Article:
Use of Compression Hose After Total Knee Replacement

Total knee replacement surgery constitutes one of the largest, most invasive and most complex surgeries that an orthopedic surgeon performs. The fact that surgical knee replacement has become quite common doesn't lessen the seriousness of the procedure, or its impact on the patient. Recovery from this surgery depends largely on your willpower and resolve. One huge factor is your willingness and desire to follow medical direction. Compression hose, or stockings, are an important tool that you will use in your recovery from total knee replacement.


Compression hose aren't attractive, or even comfortable. They're white, thick and tight, and they roll on from ankle to hip. Most people take one look and cringe. But these unsightly stockings serve a simple purpose that could save your life. By compressing the leg, compression hose keep swelling to a minimum and encourage proper circulation.

Without good circulation, blood clots can form in your veins, especially deep within the leg. If a blood clot then reaches your heart, brain or lungs, you have a risk of death. In addition to compression hose, you may need to take blood thinning medication and do leg exercises after surgery to promote good circulation and prevent blood clots from forming.

Wearing Compression Hose

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When you wake from your knee replacement surgery, a compression stocking will be on the leg that had the surgery. Depending on your situation, you may have one on the other leg, as well. Your post-surgical instructions will include wearing compression hose for several weeks.

Change your compression hose every few days to wash them, or they will become smelly. Wash them by hand or on the delicate cycle in your washing machine, then air dry. Getting compression hose on and off is difficult. Have someone help you do this. Despite these difficulties, the benefits of compression hose far outweigh the annoyance factor. It's easy to do laundry. Dealing with a stroke or heart attack isn't as simple.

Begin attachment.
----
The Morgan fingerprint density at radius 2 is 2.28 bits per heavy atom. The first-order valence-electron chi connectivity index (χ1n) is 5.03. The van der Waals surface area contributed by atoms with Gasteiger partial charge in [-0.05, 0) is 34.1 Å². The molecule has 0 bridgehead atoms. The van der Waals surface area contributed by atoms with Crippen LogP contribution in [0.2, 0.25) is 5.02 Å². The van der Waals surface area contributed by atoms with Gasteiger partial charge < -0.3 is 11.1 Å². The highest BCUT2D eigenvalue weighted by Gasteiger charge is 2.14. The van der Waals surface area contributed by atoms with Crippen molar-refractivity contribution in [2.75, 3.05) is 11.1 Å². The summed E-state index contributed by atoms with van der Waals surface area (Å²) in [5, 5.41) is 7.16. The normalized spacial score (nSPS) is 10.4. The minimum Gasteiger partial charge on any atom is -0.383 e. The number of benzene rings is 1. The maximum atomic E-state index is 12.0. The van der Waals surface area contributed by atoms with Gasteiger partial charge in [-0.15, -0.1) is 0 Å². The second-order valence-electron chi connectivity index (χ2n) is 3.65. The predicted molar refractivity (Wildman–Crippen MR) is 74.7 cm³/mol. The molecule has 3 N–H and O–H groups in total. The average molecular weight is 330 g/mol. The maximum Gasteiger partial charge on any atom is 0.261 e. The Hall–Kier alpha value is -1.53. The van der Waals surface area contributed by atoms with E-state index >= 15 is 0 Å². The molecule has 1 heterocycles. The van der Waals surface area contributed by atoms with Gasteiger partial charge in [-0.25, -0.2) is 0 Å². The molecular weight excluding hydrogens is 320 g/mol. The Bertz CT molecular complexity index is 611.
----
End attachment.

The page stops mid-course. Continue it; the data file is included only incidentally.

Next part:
Since you will need to wear one pair of compression hose while laundering the other, remember to do two things before you leave the hospital. First, make sure you leave with an extra set of stockings. Second, ask your surgeon where to go if you need more compression hose. If you should tear them, or have an accident that renders them unusable, replace the stockings immediately. Most hospitals carry them, and with a doctor's prescription, you may be able to get replacement compression hose free of charge.

Duration of Treatment

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Don't simply decide one day to stop wearing your compression hose. Wait until your doctor clears you before you stop. Depending on your condition and recovery rate, you may be able to take the stockings off sooner rather than later. But you're not the expert—your surgeon will tell you when to take off your compression hose for good. Following your doctor's orders is the key to a good recovery from total knee replacement surgery.